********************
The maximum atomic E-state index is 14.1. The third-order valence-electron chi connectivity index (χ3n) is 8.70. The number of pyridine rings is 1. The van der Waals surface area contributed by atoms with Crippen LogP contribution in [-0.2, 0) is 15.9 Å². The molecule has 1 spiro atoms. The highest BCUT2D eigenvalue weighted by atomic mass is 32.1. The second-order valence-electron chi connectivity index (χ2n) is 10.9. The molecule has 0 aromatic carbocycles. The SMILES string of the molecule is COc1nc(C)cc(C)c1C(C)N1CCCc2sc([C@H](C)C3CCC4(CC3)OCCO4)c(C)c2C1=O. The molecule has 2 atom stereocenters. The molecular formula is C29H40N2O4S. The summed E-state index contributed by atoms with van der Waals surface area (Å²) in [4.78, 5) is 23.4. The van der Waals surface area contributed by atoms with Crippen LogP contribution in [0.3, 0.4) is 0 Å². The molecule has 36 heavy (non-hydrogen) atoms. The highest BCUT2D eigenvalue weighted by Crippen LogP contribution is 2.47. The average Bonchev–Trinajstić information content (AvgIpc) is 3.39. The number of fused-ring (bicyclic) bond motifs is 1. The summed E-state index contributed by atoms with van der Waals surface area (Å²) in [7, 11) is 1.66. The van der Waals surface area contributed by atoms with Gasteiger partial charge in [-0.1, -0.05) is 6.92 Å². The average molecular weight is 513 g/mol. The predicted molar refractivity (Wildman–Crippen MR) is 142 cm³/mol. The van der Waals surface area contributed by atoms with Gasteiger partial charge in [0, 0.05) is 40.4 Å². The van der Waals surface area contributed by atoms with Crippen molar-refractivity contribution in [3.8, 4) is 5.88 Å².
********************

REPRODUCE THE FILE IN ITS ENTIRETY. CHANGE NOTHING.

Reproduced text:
The maximum atomic E-state index is 14.1. The third-order valence-electron chi connectivity index (χ3n) is 8.70. The number of pyridine rings is 1. The van der Waals surface area contributed by atoms with Crippen LogP contribution in [-0.2, 0) is 15.9 Å². The molecule has 1 spiro atoms. The highest BCUT2D eigenvalue weighted by atomic mass is 32.1. The second-order valence-electron chi connectivity index (χ2n) is 10.9. The molecule has 0 aromatic carbocycles. The SMILES string of the molecule is COc1nc(C)cc(C)c1C(C)N1CCCc2sc([C@H](C)C3CCC4(CC3)OCCO4)c(C)c2C1=O. The molecule has 2 atom stereocenters. The molecular formula is C29H40N2O4S. The summed E-state index contributed by atoms with van der Waals surface area (Å²) in [4.78, 5) is 23.4. The van der Waals surface area contributed by atoms with Crippen LogP contribution in [0.3, 0.4) is 0 Å². The molecule has 36 heavy (non-hydrogen) atoms. The highest BCUT2D eigenvalue weighted by Crippen LogP contribution is 2.47. The average Bonchev–Trinajstić information content (AvgIpc) is 3.39. The number of fused-ring (bicyclic) bond motifs is 1. The summed E-state index contributed by atoms with van der Waals surface area (Å²) in [7, 11) is 1.66. The van der Waals surface area contributed by atoms with Gasteiger partial charge in [-0.1, -0.05) is 6.92 Å². The average molecular weight is 513 g/mol. The predicted molar refractivity (Wildman–Crippen MR) is 142 cm³/mol. The van der Waals surface area contributed by atoms with Gasteiger partial charge in [0, 0.05) is 40.4 Å². The van der Waals surface area contributed by atoms with Crippen molar-refractivity contribution in [3.8, 4) is 5.88 Å².